Any attempt at business interference would strike your characters as counter-productive, competition would be exalted, and crime against life and property would arouse the populace immediately.
Libertarians are varied. While libertarians have many rigid ideologies as well as free-form positions there is no monolithic party line... which brings us to the next section.
What Kinds of Libertarian Societies Are There?
In principle all libertarian societies are alike. Culturally, however, one may not only conceive of many different libertarian societies but every libertarian society by its nature will have numerous subsocieties. From an SF author’s point of view the use of a libertarian society for a setting offers the widest latitude to the imagination. Invent any non-coercive philosophy or religion and there’s no reason why you cannot have several practitioners of it in your society.
A perfectly reasonable example would be to have an elite, Dorsai-like group of mercenaries coexisting on a planet (a “free port” perhaps with the other planets state-controlled) with pacifist businessmen, clannish communal farmers, and guildish scientists and engineers. Throw in a libertine entertainment district, some wandering freaks both religious and secular, and a few refugee revolutionaries from the other systems and presto! You’ve got more interactions, character growth, contrasts and “conflict” than you could possibly use, not to mention ample ideas for humour by juxtaposition.
In one sense, every individual in a libertarian society is an autonomous unit. To know one is to know almost nothing about the rest. In another sense, there cannot be more than one libertarian Society in the sense of distinctly separate units with defined borders or boundaries. Anyone can go anywhere he, she, or it can afford or get invited. Then again, one group may decide to withdraw from the rest and isolate them— selves anyway.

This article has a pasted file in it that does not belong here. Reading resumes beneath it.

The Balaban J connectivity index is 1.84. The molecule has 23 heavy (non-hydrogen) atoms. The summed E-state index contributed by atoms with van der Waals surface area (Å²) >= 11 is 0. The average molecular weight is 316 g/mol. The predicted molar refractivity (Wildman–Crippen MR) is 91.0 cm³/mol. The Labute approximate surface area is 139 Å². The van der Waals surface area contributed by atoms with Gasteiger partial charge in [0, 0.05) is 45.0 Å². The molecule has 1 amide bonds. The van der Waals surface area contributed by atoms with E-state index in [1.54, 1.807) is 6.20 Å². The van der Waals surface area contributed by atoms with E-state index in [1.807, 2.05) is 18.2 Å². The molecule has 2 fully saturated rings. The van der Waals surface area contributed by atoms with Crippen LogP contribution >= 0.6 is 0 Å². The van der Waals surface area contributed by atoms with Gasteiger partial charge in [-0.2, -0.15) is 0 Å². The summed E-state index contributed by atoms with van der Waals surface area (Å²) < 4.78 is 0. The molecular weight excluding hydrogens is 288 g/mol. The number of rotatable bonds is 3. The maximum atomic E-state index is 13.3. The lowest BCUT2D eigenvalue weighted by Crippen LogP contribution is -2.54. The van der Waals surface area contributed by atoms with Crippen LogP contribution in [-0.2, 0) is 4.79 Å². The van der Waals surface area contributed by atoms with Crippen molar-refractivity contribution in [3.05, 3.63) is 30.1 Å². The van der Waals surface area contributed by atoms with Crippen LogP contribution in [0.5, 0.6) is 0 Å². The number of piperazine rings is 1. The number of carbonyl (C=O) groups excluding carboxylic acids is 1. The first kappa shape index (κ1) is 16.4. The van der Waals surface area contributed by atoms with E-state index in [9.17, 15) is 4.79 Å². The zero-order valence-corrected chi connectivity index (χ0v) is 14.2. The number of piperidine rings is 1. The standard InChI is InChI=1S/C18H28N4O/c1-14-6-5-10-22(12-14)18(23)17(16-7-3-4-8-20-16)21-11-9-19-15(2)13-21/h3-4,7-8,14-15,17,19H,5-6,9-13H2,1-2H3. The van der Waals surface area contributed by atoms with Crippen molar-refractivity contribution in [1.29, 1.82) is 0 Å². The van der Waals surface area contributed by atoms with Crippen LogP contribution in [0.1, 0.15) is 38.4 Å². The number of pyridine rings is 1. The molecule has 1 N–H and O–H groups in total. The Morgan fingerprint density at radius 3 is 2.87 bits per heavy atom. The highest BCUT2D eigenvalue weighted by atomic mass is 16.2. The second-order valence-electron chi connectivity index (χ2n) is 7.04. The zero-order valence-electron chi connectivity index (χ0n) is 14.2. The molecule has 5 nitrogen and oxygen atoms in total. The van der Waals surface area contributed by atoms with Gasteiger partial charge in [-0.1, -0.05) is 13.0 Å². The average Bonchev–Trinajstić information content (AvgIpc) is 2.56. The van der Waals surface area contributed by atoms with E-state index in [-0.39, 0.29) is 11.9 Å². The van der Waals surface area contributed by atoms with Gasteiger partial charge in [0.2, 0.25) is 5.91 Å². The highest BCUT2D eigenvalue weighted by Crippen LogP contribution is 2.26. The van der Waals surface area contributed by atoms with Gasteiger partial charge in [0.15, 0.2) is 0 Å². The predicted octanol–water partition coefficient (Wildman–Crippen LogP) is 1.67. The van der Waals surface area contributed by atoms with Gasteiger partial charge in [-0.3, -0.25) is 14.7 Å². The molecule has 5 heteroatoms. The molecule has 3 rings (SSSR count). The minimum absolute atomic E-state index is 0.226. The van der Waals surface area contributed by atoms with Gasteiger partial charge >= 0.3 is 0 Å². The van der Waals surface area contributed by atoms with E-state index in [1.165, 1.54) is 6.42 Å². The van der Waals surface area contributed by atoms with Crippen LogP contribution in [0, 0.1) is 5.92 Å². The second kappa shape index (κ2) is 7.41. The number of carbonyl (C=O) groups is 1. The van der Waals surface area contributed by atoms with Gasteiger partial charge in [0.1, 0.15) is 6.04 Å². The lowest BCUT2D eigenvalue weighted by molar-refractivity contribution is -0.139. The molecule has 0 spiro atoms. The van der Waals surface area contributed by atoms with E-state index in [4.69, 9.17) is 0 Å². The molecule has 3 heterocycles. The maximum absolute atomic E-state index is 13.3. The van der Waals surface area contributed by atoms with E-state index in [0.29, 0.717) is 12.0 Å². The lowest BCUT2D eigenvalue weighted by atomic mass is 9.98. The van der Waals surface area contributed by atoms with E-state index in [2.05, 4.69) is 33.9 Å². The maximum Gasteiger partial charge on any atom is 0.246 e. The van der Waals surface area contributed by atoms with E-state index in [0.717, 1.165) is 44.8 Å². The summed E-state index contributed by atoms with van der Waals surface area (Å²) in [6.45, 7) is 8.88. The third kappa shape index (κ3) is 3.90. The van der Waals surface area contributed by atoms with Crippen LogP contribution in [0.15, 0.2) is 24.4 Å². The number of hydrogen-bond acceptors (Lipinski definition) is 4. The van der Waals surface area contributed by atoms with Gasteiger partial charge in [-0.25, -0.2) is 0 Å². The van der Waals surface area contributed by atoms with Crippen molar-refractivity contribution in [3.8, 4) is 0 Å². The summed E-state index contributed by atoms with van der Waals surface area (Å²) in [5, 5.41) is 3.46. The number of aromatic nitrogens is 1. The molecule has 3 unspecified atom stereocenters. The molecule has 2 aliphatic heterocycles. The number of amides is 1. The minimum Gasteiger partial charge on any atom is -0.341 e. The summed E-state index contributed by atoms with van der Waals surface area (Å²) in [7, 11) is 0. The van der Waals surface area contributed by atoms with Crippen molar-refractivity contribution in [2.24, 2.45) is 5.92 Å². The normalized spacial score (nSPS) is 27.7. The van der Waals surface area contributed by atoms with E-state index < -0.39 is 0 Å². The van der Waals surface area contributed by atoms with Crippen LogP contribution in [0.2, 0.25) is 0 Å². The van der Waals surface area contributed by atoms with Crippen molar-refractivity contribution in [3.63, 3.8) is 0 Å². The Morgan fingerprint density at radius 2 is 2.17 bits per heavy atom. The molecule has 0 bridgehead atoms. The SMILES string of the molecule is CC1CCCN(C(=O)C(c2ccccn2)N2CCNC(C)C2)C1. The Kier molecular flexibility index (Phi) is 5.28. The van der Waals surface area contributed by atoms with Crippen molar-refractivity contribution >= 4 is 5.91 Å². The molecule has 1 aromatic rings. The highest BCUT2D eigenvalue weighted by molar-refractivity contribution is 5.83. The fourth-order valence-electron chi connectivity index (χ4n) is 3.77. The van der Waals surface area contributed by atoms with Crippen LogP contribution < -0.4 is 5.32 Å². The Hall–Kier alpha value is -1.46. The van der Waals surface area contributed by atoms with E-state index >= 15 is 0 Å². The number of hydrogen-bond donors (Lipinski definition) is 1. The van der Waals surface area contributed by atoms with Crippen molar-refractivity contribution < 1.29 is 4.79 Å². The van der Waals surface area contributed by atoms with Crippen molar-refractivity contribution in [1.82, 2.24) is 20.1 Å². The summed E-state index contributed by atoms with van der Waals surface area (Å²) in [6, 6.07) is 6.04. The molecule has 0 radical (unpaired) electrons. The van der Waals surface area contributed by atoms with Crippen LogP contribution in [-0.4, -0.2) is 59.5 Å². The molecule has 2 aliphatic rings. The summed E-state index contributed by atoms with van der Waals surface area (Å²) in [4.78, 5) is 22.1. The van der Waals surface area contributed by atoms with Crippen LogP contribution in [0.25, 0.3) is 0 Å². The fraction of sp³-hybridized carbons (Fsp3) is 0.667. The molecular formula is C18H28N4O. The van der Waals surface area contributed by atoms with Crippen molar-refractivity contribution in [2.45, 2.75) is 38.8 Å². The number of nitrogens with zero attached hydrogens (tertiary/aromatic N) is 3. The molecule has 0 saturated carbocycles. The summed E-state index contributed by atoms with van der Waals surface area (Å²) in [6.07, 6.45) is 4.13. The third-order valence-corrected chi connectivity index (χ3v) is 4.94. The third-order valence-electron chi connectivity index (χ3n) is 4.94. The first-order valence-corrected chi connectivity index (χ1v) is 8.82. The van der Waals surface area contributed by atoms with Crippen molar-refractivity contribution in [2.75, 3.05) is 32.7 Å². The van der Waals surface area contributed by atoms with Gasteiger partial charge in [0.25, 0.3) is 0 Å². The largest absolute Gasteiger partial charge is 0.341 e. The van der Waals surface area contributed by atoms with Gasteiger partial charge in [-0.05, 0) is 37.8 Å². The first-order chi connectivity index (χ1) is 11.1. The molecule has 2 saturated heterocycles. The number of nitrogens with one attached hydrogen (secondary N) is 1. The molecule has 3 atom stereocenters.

No Politics, No Wars, No Taxes, ...
For a writer, conflict is especially important. Alas, a libertarian society is particularly lacking in it. No unemployment since one needs a minimum wage law to keep people unemployed. No wars because you need governments to wage them. No elections or coups because there are no government leaders. No oppression because there are no police. No serious crime because property is protected efficiently as with any other business. No taxes because there is no government to collect or demand them.
Of course there are still challenges to living, over- coming natural obstacles, making money, innovating, personal tragedies and fights, eternal triangles and romances, errors and corrections, inventions and crackpottery. But if you want large scale social ills, you’ll have to add a State or two.
There are problems you will have to deal with having a libertarian society bordering a statist one, such as why the State's subjects put up with it when they see the example of a working anarchy next door. But one can be imaginative about such things.
What Libertarian Societies Are Not
A libertarian society must have come from somewhere. Conceivably, it might have arisen on some alien planet never having known the State and discovering the non-aggression principle early. One can have some obvious drama when this innocent society runs into their first statists—such as Terrans!